Page 5, 9th November 2001

9th November 2001
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Page 5, 9th November 2001 — Explaining what Catholics really believe about Mary
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Explaining what Catholics really believe about Mary

John Martin and Dwight Longenecker both come from an Evangelical protestant background. Martin is now editor of the Church of England Newspaper; Longenecker, a Catholic convert, works for the St Barnabas Society and is a writer and broadcaster. In this extract from their new book, Challenging Catholics, Martin launches 'an all-out attack' on — and Longenecker defends and explains — the central place of the Blessed Virgin Mary in Catholic spirituality and theology

LONGENECKER:

If you've been to the big modern church in Nazareth you know that beneath the floor level you come to some excavations which are presumed to be the remains of Mary's house. Whether they are or not doesn't matter too much. What is important is that in that town 2000 years ago the Virgin Mary received the message from the angel Gabriel telling her she was specially favoured of God, and asking her to accept God's will and bear his son to the world. It is also the point at which we believe Jesus Christ was conceived. When I visited the Holy Land I can remember kneeling at that shrine and suddenly being filled with a great sense of wonder. The poignancy and simplicity of the story struck me, but I was also hit by the enormous physical-ness of the event for the first time.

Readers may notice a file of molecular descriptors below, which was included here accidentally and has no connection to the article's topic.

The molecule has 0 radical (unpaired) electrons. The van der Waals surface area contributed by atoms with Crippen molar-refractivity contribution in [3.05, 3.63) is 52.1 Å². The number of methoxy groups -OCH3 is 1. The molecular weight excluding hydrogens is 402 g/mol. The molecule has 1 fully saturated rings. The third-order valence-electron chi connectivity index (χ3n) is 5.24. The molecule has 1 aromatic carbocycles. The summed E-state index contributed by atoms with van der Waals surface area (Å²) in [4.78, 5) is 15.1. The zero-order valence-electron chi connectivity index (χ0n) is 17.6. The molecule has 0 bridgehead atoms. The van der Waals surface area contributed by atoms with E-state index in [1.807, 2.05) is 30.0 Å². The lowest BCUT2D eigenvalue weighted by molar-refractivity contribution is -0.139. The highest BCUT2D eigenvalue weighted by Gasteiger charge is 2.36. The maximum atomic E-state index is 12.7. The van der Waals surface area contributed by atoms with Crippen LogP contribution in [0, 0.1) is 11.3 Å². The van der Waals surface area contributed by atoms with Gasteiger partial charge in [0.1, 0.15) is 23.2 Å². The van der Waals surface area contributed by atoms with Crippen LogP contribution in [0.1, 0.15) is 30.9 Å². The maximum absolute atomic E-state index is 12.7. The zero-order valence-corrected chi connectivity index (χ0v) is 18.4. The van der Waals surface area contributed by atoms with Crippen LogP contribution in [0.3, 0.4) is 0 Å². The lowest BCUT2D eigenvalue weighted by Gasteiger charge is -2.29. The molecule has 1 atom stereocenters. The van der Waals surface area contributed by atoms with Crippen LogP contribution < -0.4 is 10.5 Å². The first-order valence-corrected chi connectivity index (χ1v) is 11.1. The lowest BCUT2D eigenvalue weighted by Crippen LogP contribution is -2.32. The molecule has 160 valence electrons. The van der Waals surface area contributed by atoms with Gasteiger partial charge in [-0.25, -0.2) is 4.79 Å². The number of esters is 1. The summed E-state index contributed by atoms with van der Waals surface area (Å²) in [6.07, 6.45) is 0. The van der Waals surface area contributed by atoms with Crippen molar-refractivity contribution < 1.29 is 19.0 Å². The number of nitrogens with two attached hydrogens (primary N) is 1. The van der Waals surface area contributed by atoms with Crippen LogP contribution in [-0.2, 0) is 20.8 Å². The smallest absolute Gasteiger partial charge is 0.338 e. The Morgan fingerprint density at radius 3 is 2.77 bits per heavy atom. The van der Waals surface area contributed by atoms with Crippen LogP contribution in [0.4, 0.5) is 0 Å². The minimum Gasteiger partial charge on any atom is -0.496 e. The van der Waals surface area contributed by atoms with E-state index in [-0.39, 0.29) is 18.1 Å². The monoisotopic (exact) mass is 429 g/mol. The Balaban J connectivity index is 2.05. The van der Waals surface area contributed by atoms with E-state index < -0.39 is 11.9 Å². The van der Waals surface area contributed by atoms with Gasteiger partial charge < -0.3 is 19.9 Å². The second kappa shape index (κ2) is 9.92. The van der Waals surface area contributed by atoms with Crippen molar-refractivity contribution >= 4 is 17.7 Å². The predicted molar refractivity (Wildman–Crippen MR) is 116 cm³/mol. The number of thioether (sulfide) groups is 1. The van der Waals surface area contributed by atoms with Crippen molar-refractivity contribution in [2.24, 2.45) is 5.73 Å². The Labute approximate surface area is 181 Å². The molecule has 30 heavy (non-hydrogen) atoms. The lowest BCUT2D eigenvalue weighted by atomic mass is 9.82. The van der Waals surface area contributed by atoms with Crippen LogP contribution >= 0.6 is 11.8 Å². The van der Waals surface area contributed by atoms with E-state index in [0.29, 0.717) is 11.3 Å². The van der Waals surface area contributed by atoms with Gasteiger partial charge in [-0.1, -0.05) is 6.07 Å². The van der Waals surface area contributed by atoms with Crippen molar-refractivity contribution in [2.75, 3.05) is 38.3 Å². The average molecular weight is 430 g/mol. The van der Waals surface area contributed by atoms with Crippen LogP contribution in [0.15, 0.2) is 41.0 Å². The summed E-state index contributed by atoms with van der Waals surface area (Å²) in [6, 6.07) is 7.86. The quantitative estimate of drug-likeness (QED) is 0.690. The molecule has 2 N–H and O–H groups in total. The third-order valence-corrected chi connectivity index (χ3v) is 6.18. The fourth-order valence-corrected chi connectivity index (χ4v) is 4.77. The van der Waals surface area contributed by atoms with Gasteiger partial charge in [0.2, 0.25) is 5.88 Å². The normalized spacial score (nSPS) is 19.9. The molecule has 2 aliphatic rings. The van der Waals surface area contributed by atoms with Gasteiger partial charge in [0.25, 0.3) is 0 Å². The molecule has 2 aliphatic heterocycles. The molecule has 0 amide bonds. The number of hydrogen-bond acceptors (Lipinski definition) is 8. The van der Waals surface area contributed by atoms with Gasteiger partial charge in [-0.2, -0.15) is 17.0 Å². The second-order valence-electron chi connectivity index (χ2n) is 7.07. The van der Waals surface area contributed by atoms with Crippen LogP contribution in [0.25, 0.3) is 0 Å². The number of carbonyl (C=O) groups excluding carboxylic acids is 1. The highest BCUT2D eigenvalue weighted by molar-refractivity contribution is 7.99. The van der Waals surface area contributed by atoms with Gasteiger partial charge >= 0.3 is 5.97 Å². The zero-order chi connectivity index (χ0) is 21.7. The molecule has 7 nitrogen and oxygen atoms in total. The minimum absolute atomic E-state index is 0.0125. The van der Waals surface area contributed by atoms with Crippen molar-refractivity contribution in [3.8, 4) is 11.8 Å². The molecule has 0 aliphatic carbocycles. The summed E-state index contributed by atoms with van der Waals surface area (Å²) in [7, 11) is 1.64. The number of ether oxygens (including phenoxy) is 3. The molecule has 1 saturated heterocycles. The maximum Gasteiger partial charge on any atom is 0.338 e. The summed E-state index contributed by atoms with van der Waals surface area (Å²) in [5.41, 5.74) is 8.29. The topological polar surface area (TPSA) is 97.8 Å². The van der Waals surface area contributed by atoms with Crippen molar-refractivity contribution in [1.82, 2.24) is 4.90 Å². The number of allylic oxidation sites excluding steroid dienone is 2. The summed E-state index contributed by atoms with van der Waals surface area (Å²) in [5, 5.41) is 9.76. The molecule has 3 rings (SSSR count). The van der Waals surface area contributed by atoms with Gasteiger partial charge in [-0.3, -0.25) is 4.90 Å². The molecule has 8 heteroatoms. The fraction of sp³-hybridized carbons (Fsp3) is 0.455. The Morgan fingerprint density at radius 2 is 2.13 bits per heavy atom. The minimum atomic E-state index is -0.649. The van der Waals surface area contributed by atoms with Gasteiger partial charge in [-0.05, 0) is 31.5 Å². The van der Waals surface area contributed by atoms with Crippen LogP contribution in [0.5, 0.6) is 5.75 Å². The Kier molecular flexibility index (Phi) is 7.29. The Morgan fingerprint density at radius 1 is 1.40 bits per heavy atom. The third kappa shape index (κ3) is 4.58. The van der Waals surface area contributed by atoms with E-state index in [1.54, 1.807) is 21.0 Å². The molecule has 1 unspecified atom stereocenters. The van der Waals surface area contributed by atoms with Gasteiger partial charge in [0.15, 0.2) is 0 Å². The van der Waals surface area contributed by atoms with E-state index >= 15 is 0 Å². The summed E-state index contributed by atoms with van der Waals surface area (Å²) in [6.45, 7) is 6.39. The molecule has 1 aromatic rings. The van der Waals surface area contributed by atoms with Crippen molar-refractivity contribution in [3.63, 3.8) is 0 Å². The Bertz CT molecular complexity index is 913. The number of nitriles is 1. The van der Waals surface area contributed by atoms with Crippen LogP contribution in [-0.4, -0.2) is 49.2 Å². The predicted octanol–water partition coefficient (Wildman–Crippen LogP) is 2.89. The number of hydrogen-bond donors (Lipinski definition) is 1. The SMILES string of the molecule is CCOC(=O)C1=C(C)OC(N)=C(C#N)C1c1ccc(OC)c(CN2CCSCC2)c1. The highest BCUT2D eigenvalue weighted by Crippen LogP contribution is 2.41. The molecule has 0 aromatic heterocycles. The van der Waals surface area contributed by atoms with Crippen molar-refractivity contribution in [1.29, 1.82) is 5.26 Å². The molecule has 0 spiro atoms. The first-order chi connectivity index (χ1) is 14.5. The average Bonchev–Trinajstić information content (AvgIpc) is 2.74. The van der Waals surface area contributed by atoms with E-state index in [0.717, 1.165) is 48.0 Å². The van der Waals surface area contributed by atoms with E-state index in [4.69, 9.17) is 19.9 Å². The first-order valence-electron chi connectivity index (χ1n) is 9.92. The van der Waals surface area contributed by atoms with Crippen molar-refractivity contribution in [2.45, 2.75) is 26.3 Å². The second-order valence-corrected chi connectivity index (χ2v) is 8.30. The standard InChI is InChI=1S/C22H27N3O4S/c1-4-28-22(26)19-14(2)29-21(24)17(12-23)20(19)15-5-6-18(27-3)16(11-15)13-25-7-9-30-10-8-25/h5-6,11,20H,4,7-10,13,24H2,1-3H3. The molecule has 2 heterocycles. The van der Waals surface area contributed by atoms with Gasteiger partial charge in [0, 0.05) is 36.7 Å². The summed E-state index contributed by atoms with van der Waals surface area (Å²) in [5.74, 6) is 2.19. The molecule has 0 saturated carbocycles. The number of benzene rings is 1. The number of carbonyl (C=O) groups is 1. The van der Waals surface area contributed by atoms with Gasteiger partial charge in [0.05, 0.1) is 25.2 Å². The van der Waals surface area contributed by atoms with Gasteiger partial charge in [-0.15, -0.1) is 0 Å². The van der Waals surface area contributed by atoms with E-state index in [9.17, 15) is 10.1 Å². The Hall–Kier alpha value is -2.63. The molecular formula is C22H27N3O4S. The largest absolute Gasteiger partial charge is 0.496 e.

Here was a girl who seemed to be just another ordinary pious Jewish girl. Yet at that particular place and time she was asked to become the mother of God's son. One of the beliefs we all share as Christians is the Virgin Birth. We also believe that Jesus was true God and true man. In other words, his humanity was real—not pretend. But if we take this belief seriously then we are confronted with some rather amazing implications. If Mary really was his mother, then Jesus shares in Mary's physical make up. If Mary is his mother, then he is halfMary. The first nine months of his life were spent in the nurture of her womb. The next nine months he was dependent on her for food, warmth, love and shelter. From our mothers we learn how to love, and if Jesus was a man of love, then he learned that from Mary. Jesus not only shared Mary's genetic code, but God used her to help form the very foundations of Jesus' human personality. If we believe the incarnation. then there is an intimate link between Mary and Jesus. That link is amazing and unique, and is something that has caused countless Christians to be filled with wonder and gratitude. This sudden understanding there in the Church of the Annunciation shook me up. I was still an Anglican, but from then on my understanding of the role of the Virgin Mary was one of respectful curiosity rather than my instinctive evangelical dismissal of her as "too Catholic".